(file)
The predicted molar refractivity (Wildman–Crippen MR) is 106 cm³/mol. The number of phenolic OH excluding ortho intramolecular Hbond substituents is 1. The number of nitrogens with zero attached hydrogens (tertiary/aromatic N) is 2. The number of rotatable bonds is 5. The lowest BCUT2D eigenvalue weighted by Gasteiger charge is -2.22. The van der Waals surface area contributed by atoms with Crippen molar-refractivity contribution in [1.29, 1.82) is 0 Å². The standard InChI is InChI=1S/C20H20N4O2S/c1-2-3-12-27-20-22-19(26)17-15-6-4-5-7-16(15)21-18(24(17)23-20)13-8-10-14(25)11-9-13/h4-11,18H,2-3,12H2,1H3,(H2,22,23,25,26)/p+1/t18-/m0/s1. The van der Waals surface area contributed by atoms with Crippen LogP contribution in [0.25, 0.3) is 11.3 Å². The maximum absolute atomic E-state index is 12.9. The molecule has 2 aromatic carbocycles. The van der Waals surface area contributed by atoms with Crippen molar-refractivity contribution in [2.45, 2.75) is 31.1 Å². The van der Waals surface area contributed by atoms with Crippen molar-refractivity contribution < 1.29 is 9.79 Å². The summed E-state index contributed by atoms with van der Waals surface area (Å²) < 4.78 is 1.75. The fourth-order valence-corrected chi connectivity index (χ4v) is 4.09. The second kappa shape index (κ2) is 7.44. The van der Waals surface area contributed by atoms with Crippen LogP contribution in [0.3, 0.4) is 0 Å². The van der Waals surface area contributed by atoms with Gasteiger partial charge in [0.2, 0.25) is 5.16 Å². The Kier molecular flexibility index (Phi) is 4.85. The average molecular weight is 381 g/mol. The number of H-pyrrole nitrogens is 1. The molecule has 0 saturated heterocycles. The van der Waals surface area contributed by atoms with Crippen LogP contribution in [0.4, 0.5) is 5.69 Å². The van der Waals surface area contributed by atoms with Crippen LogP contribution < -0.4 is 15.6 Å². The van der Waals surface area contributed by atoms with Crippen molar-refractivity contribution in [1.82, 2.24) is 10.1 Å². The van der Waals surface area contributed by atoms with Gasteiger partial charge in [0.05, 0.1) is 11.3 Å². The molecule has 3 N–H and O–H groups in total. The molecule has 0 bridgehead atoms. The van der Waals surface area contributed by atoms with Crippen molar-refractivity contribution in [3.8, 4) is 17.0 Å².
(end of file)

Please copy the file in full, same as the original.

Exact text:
The predicted molar refractivity (Wildman–Crippen MR) is 106 cm³/mol. The number of phenolic OH excluding ortho intramolecular Hbond substituents is 1. The number of nitrogens with zero attached hydrogens (tertiary/aromatic N) is 2. The number of rotatable bonds is 5. The lowest BCUT2D eigenvalue weighted by Gasteiger charge is -2.22. The van der Waals surface area contributed by atoms with Crippen molar-refractivity contribution in [1.29, 1.82) is 0 Å². The standard InChI is InChI=1S/C20H20N4O2S/c1-2-3-12-27-20-22-19(26)17-15-6-4-5-7-16(15)21-18(24(17)23-20)13-8-10-14(25)11-9-13/h4-11,18H,2-3,12H2,1H3,(H2,22,23,25,26)/p+1/t18-/m0/s1. The van der Waals surface area contributed by atoms with Crippen LogP contribution in [0.25, 0.3) is 11.3 Å². The maximum absolute atomic E-state index is 12.9. The molecule has 2 aromatic carbocycles. The van der Waals surface area contributed by atoms with Crippen molar-refractivity contribution in [2.45, 2.75) is 31.1 Å². The van der Waals surface area contributed by atoms with Crippen molar-refractivity contribution < 1.29 is 9.79 Å². The summed E-state index contributed by atoms with van der Waals surface area (Å²) < 4.78 is 1.75. The fourth-order valence-corrected chi connectivity index (χ4v) is 4.09. The second kappa shape index (κ2) is 7.44. The van der Waals surface area contributed by atoms with Crippen LogP contribution in [0.3, 0.4) is 0 Å². The van der Waals surface area contributed by atoms with Gasteiger partial charge in [0.2, 0.25) is 5.16 Å². The Kier molecular flexibility index (Phi) is 4.85. The average molecular weight is 381 g/mol. The number of H-pyrrole nitrogens is 1. The molecule has 0 saturated heterocycles. The van der Waals surface area contributed by atoms with Crippen LogP contribution in [0.4, 0.5) is 5.69 Å². The van der Waals surface area contributed by atoms with Crippen LogP contribution < -0.4 is 15.6 Å². The van der Waals surface area contributed by atoms with Crippen molar-refractivity contribution in [1.82, 2.24) is 10.1 Å². The van der Waals surface area contributed by atoms with Gasteiger partial charge in [0.05, 0.1) is 11.3 Å². The molecule has 3 N–H and O–H groups in total. The molecule has 0 bridgehead atoms. The van der Waals surface area contributed by atoms with Crippen molar-refractivity contribution in [3.8, 4) is 17.0 Å².